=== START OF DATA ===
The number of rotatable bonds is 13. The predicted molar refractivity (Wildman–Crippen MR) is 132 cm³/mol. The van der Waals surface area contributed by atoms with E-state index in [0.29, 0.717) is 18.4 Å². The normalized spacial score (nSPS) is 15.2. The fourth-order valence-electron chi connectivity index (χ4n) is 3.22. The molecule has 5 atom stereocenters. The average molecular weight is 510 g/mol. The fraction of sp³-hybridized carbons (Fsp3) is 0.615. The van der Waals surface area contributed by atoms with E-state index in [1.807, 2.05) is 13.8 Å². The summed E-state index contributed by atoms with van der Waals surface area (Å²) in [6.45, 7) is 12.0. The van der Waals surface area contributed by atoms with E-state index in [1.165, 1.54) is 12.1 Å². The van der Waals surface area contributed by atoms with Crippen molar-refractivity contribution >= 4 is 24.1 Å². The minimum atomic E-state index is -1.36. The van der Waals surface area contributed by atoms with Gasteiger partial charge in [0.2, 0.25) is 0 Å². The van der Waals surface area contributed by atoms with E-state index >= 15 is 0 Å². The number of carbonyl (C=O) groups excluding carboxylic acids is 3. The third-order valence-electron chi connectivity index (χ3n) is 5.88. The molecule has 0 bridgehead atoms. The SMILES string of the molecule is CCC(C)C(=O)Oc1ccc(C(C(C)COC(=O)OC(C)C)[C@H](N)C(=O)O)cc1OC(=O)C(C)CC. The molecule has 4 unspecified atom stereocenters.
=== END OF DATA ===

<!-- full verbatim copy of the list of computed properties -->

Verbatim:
The number of rotatable bonds is 13. The predicted molar refractivity (Wildman–Crippen MR) is 132 cm³/mol. The van der Waals surface area contributed by atoms with E-state index in [0.29, 0.717) is 18.4 Å². The normalized spacial score (nSPS) is 15.2. The fourth-order valence-electron chi connectivity index (χ4n) is 3.22. The molecule has 5 atom stereocenters. The average molecular weight is 510 g/mol. The fraction of sp³-hybridized carbons (Fsp3) is 0.615. The van der Waals surface area contributed by atoms with E-state index in [1.807, 2.05) is 13.8 Å². The summed E-state index contributed by atoms with van der Waals surface area (Å²) in [6.45, 7) is 12.0. The van der Waals surface area contributed by atoms with E-state index in [1.165, 1.54) is 12.1 Å². The van der Waals surface area contributed by atoms with Crippen molar-refractivity contribution >= 4 is 24.1 Å². The minimum atomic E-state index is -1.36. The van der Waals surface area contributed by atoms with Gasteiger partial charge in [0.2, 0.25) is 0 Å². The van der Waals surface area contributed by atoms with E-state index >= 15 is 0 Å². The number of carbonyl (C=O) groups excluding carboxylic acids is 3. The third-order valence-electron chi connectivity index (χ3n) is 5.88. The molecule has 0 bridgehead atoms. The SMILES string of the molecule is CCC(C)C(=O)Oc1ccc(C(C(C)COC(=O)OC(C)C)[C@H](N)C(=O)O)cc1OC(=O)C(C)CC. The molecule has 4 unspecified atom stereocenters.